Her Story is a narrative game by Sam Barlow, writer of such games as Silent Hill: Origins and Silent Hill: Shattered Memories. It puts you in the shoes of a faceless detective searching through old police interviews trying to piece together what happened to murder victim, Simon Smith. The game has you listening to the interviews of the victim’s wife, Hannah Smith and discovering more about the story as you go on.

If you were expecting complicated gameplay or frantic action,  prepare to be disappointed. The game focuses on delivering a well-written narrative with a simple gameplay hook that pulls you further and further into the story.

The game tasks you with searching through old interview clips and listening to Hannah Smith, played by Viva Seifert,  to gather information about the story. The information comes in the form of a keyword which you can then type into a search bar to find more clips that make reference to it. For example if Hannah says that she “used to love going to Brighton” you can then use the word Brighton as a search term to find more. This is a relatively simple gameplay mechanic, but one that never ceased to hold my attention.

Hannah and Eve

Everything feels genuine from the static to the subtitles.

Because the gameplay consists of little more than typing into a search bar, the immediate impression I got from Her Story was that I would play the game for an hour at most and then forget it happened. I started playing and before I knew it I had sunk two hours of time into the game.

The game becomes nothing short of fascinating as you soon discover more and more information from various interview clips. In fact there is so much context to the plot as a whole, I found myself having to grab a pen and paper to make a note of what I had learned, what I was searching for and how the story added up. It was a surreal experience to be placed in the shoes of a detective and come out connecting the dots on paper. All I was missing was a half smoked cigarette and a loose tie around my neck.

I’m inclined to think this was Sam Barlow’s intention. The sheer wealth of information is very difficult to keep hold of once you start going deeper and deeper down the rabbit hole. The amount of story you have to work with demands you to take notes as the story is given to you in small chunks for you to piece together as you play.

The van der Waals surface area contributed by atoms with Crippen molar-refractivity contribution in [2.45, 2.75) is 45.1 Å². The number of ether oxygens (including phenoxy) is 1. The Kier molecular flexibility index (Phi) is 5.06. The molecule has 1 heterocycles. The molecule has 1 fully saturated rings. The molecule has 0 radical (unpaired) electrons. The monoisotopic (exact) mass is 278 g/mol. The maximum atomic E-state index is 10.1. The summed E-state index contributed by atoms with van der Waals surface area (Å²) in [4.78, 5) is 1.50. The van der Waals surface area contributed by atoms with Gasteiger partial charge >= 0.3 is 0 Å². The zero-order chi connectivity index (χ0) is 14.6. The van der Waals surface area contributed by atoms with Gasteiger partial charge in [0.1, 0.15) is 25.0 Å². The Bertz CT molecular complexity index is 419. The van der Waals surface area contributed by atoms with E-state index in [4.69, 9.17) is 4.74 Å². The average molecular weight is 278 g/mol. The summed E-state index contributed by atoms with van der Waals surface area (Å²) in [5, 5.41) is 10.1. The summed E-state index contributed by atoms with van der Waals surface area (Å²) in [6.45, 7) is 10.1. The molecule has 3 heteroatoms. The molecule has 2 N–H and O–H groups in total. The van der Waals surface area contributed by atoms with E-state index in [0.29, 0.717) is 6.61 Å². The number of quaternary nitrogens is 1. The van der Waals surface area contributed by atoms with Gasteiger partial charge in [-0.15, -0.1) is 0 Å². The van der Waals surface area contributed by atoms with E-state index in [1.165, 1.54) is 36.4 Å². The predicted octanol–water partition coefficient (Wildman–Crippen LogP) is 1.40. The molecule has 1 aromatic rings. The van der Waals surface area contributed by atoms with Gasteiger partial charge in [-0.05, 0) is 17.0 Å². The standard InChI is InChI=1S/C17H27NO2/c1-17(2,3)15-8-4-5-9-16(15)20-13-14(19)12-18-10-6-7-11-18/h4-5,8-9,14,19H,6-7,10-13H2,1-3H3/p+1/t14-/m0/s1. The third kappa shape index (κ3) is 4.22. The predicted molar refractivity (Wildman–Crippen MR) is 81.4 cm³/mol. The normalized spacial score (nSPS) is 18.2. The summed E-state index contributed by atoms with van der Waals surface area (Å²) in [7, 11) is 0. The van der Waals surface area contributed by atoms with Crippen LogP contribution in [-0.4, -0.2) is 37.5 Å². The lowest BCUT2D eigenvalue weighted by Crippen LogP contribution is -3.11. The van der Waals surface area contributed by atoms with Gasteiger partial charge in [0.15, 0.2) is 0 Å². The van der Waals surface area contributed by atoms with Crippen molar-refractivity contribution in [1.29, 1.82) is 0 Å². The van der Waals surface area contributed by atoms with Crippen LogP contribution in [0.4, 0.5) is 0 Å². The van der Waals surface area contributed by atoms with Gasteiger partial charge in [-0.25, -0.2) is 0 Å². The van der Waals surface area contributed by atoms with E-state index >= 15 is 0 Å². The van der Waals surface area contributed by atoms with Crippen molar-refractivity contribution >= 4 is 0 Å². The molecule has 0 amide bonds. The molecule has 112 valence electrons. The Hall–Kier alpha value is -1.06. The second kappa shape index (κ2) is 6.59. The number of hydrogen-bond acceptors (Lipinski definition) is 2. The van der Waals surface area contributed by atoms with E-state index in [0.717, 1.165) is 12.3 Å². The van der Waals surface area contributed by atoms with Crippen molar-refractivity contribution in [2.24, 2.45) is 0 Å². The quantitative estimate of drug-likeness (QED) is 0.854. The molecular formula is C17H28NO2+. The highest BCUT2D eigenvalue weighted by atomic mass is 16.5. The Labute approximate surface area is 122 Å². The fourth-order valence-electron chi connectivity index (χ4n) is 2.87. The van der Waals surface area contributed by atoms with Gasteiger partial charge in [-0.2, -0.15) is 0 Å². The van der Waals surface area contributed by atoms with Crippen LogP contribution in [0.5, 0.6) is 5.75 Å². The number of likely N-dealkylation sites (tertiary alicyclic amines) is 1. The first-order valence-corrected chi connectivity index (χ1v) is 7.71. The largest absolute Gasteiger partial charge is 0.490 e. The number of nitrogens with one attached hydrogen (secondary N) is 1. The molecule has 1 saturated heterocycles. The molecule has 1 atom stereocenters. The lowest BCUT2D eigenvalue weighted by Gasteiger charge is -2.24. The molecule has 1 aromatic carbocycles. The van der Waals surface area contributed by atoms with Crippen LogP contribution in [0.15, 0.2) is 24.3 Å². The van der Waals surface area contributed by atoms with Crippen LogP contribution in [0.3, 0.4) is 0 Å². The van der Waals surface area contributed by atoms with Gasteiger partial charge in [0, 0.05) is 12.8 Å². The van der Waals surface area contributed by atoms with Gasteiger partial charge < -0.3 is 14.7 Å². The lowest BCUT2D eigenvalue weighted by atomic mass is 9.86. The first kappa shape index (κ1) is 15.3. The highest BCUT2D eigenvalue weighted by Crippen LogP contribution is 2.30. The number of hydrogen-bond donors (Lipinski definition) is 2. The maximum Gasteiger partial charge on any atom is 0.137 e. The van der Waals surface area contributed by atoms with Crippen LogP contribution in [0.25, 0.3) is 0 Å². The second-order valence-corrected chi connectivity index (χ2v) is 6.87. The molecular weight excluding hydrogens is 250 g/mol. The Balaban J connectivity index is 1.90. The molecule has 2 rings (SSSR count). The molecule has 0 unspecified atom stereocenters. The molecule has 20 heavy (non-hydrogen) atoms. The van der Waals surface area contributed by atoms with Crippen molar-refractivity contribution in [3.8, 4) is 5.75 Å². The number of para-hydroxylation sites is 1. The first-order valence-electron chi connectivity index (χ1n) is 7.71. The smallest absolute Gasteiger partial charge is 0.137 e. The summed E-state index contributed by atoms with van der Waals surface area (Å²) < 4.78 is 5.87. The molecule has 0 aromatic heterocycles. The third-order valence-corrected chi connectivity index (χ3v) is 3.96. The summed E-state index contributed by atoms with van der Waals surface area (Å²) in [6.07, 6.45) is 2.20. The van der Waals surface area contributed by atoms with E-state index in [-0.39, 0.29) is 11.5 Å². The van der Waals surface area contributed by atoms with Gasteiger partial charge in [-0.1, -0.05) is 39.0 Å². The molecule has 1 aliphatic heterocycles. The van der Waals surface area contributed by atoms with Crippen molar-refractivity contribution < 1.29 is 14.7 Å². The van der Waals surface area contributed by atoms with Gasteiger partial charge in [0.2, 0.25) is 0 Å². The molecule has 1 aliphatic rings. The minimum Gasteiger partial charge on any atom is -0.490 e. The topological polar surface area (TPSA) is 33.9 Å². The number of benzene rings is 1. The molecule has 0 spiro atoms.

Not only does Her Story pull you in with its engaging narrative, but the layout of the display goes the extra mile to make you feel like you’re working late at the office and you know you’re about to crack the case. Just because my hair was a mess and I had bags under my eyes in real life, didn’t stop me from feeling that in the game too.


Here’s what you’ll be looking at for half the game.

You’ll be greeted by an old Windows 95-style monitor complete with a reflective screen , the glare from office lighting, and the feeling of a curved monitor staring back at you. The sound couples well with the 1990s visual aesthetic too, going so far as to simulate the sound of mouse clicks and fingers clacking keyboards. Not to mention the sound of flickering bulbs and closing doors in the background. Even the tapes’ subtitles are shown in yellow instead of white, reminiscing old recorded police interviews in Britain at that time. Though there is also the option to turn these effects off if they become too much of a distraction.

As absorbing as the story and atmosphere is, I sometimes wished there was more to do than watch clips and write down the results. There was a minigame and a few other things to click during the game but only for atmosphere’s sake. I felt like there could have been greater opportunity to use the desktop layout in a way that demanded me using a computer differently, perhaps surfing the web for a reference instead of keeping to the interview clips or maybe including a dedicated notes icon to jot down the information.

The game’s enormous attention to detail really draws you into the story. The plot is what really invested me and will invest most players. Going from tape to tape, discovering new information and leaping from the murder of an innocent man, to possible affairs, to separated twins. The narrative of Her Story constantly throws curveballs to the point where your airtight theories unravel again and again. This persistent anticipation was primary the draw for me. Sam Barlow’s talent for narrative is matched only by his talent to keep the player invested in his work and this game certainly invested me.

  • Nothing wrong or dated about yellow subtitles. They are quite common. Very slightly orange Yellow with black contrast stands out best. Maybe games don’t use yellow, but if they are trying to be cinematic they probably should.

    I feel like no one mentions the timing of this game off the back of the Serial podcast. It seems like it had to be made as a response to that podcast (if not a way to capitalized off of the interest in.)